‘We never broke up; we just had a 14 year vacation”

We Eagles fans of course must grab every chance we can to see the band – because we keep on saying ‘this tour to the UK could be the last one.’ Frey is 60 while Henley, Walsh and Schmidt are all 61 years young so in reality there may not be many more UK tours I guess.

For excellence it doesn’t get much better than the utube video above of Glen Frey singing ‘Lyin Eyes’ live in the Farewell 1 Tour a couple of years ago. An Eagles classic – please enjoy.

Forgive the self indulgence but I certainly will enjoy it!

Sunday, June 14, 2009

What is your legacy as a leader?

Having been inspired by Alan Webbers book I am going to ask you a question from Rule 41.

The rule chapter title is;


The chapter includes a section about what legacy a leader leaves behind. This fascinates me.

Alan features Michael Abrashoff, the charismatic captain of the USS Benfold who apparently has a simple question he asks business leaders based on his own experience as leader in the US Navy.

Mr Abrashoff’s question: "When you leave your job – how do you want your troops to remember you?"

So its over to Simplicity readers – You are all leaders. I’d love to hear your answers - how do you want your 'troops' to remember you?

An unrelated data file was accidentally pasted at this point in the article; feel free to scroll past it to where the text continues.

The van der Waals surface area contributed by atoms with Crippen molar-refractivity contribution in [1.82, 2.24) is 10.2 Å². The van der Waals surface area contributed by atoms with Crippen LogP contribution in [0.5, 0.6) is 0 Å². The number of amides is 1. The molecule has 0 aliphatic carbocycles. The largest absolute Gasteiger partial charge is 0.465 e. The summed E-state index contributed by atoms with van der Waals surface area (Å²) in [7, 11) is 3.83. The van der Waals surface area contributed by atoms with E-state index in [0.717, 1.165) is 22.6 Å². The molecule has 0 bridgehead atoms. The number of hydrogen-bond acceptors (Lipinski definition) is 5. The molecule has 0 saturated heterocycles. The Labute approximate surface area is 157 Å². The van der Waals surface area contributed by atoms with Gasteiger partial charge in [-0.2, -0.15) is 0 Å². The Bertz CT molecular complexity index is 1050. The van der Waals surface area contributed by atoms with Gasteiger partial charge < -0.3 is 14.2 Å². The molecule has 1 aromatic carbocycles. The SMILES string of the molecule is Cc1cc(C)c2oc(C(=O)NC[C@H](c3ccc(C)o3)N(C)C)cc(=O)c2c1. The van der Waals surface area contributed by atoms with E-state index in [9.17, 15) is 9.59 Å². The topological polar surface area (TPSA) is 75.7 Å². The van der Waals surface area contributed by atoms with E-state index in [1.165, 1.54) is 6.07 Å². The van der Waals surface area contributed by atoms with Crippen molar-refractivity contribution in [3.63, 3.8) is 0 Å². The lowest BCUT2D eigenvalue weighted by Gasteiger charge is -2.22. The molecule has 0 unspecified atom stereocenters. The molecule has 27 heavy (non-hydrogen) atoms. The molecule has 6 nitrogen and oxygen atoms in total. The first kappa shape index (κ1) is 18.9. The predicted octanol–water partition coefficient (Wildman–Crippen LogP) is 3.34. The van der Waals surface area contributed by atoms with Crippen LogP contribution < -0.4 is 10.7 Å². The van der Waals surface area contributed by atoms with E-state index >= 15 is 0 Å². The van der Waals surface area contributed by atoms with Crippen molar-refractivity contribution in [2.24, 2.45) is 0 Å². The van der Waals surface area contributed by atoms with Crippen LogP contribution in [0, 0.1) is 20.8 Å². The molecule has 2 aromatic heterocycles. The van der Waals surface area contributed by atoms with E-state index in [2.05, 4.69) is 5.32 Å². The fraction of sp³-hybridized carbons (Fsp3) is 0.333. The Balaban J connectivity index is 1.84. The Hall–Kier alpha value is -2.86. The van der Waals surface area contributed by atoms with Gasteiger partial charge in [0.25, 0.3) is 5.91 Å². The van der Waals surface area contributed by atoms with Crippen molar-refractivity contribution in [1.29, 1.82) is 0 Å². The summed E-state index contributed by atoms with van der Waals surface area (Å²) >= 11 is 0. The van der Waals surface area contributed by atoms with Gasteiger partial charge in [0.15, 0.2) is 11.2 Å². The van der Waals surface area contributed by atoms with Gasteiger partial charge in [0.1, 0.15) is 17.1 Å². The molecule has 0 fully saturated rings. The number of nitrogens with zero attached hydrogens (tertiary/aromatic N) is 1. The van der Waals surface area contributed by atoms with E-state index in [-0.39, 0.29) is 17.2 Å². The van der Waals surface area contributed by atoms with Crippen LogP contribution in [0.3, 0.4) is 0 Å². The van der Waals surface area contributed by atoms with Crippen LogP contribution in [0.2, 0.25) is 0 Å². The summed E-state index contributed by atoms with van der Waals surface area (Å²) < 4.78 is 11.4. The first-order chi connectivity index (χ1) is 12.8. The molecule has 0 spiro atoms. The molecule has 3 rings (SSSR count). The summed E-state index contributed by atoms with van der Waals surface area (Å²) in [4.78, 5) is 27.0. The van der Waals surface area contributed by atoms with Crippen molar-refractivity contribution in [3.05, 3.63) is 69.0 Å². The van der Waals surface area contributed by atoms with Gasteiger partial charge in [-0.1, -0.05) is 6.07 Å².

Friday, June 12, 2009

"Rules of Thumb" - A must read

I’ve just finished reading the Alan Webber book “Rules of Thumb” (52 Truths for Winning at Business without Losing Your Self)

The book is written as 52 short and readable chapters giving Alan’s thoughts and opinions after 30 years of rubbing shoulders with some of the greatest business leaders. He is also co-founder of Fast Company Magazine.

I have underlined or highlighted so many sections in the book that I can open the book at any page and find real wisdom. I just love the way Alan writes – I guess that comes from his journalistic background.

I would say that anyone interested in knowing what makes the great leaders tick and what makes the best entrepreneurs successful will enjoy this book. It is crammed with practical advice and the most impressive feature to me is the simplicity of Alan’s advice.

According to Alan it turns out leadership is about role model behaviour, integrity, simplicity and common sense. It's not about having a massive ego, pretentiousness and making lots of money.

I am so pleased that someone with the credibility and experience of Alan Webber confirms the things I've always believed in.

Thank you Alan for a brilliant book – I thoroughly enjoyed reading it and I recommend it without hesitation to anyone who wants to learn how to become a better leader, manager or entrepreneur.

Tuesday, June 09, 2009


I am proud of the level of conversation on my Simplicity Blog. It is always a high standard. Most of all I am pleased it is always civil, well mannered and respectful to other commenters.

So ....
as I approach my 1000th (now up to 971) posting in the 4 years since I started the Blog a big "thanks" from me to everyone for setting and maintaining such high standards.

The regular commenters here and of course any new visitors - who are always welcome - are among my greatest teachers as well as friends.